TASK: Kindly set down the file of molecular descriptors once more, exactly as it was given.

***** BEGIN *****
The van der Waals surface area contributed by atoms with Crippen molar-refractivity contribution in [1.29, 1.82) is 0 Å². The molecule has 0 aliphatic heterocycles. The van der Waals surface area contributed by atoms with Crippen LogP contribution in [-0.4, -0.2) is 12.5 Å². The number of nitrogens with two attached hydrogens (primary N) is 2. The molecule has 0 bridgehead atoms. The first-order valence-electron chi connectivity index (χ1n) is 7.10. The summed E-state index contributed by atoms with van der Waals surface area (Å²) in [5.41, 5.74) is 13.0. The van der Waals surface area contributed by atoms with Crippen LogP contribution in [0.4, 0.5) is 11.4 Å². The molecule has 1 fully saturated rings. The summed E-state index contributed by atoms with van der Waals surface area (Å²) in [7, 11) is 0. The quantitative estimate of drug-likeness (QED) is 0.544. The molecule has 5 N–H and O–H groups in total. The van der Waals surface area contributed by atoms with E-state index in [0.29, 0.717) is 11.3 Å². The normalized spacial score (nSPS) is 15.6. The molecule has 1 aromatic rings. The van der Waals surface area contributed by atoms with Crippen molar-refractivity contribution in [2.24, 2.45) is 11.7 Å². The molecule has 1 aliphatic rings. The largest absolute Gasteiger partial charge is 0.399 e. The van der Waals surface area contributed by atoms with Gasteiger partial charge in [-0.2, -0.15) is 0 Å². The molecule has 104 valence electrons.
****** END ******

The van der Waals surface area contributed by atoms with Crippen molar-refractivity contribution in [1.29, 1.82) is 0 Å². The molecule has 0 aliphatic heterocycles. The van der Waals surface area contributed by atoms with Crippen LogP contribution in [-0.4, -0.2) is 12.5 Å². The number of nitrogens with two attached hydrogens (primary N) is 2. The molecule has 0 bridgehead atoms. The first-order valence-electron chi connectivity index (χ1n) is 7.10. The summed E-state index contributed by atoms with van der Waals surface area (Å²) in [5.41, 5.74) is 13.0. The van der Waals surface area contributed by atoms with Crippen LogP contribution in [0.4, 0.5) is 11.4 Å². The molecule has 1 fully saturated rings. The summed E-state index contributed by atoms with van der Waals surface area (Å²) in [7, 11) is 0. The quantitative estimate of drug-likeness (QED) is 0.544. The molecule has 5 N–H and O–H groups in total. The van der Waals surface area contributed by atoms with E-state index in [0.29, 0.717) is 11.3 Å². The normalized spacial score (nSPS) is 15.6. The molecule has 1 aromatic rings. The van der Waals surface area contributed by atoms with Crippen molar-refractivity contribution in [2.24, 2.45) is 11.7 Å². The molecule has 1 aliphatic rings. The largest absolute Gasteiger partial charge is 0.399 e. The van der Waals surface area contributed by atoms with Gasteiger partial charge in [-0.2, -0.15) is 0 Å². The molecule has 104 valence electrons.